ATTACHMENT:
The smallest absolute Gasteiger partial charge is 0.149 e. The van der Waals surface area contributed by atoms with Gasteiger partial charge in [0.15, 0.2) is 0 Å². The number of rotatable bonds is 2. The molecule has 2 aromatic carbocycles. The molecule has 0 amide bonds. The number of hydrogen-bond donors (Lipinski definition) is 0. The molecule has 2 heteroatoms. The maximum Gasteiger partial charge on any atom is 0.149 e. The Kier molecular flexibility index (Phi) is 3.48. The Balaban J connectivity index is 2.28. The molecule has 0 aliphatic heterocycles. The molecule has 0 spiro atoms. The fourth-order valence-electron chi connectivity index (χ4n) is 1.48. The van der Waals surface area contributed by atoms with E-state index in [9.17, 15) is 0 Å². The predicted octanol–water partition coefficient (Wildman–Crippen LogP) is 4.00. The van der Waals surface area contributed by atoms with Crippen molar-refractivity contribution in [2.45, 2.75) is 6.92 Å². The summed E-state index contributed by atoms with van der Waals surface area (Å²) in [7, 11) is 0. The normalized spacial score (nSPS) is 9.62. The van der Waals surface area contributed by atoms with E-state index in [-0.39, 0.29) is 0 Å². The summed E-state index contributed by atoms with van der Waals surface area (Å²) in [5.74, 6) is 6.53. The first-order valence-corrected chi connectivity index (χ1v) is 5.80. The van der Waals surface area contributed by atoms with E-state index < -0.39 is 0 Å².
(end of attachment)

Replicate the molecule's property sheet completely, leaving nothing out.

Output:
The smallest absolute Gasteiger partial charge is 0.149 e. The van der Waals surface area contributed by atoms with Gasteiger partial charge in [0.15, 0.2) is 0 Å². The number of rotatable bonds is 2. The molecule has 2 aromatic carbocycles. The molecule has 0 amide bonds. The number of hydrogen-bond donors (Lipinski definition) is 0. The molecule has 2 heteroatoms. The maximum Gasteiger partial charge on any atom is 0.149 e. The Kier molecular flexibility index (Phi) is 3.48. The Balaban J connectivity index is 2.28. The molecule has 0 aliphatic heterocycles. The molecule has 0 spiro atoms. The fourth-order valence-electron chi connectivity index (χ4n) is 1.48. The van der Waals surface area contributed by atoms with E-state index in [9.17, 15) is 0 Å². The predicted octanol–water partition coefficient (Wildman–Crippen LogP) is 4.00. The van der Waals surface area contributed by atoms with Crippen molar-refractivity contribution in [2.45, 2.75) is 6.92 Å². The summed E-state index contributed by atoms with van der Waals surface area (Å²) in [7, 11) is 0. The normalized spacial score (nSPS) is 9.62. The van der Waals surface area contributed by atoms with E-state index in [-0.39, 0.29) is 0 Å². The summed E-state index contributed by atoms with van der Waals surface area (Å²) in [5.74, 6) is 6.53. The first-order valence-corrected chi connectivity index (χ1v) is 5.80. The van der Waals surface area contributed by atoms with E-state index < -0.39 is 0 Å².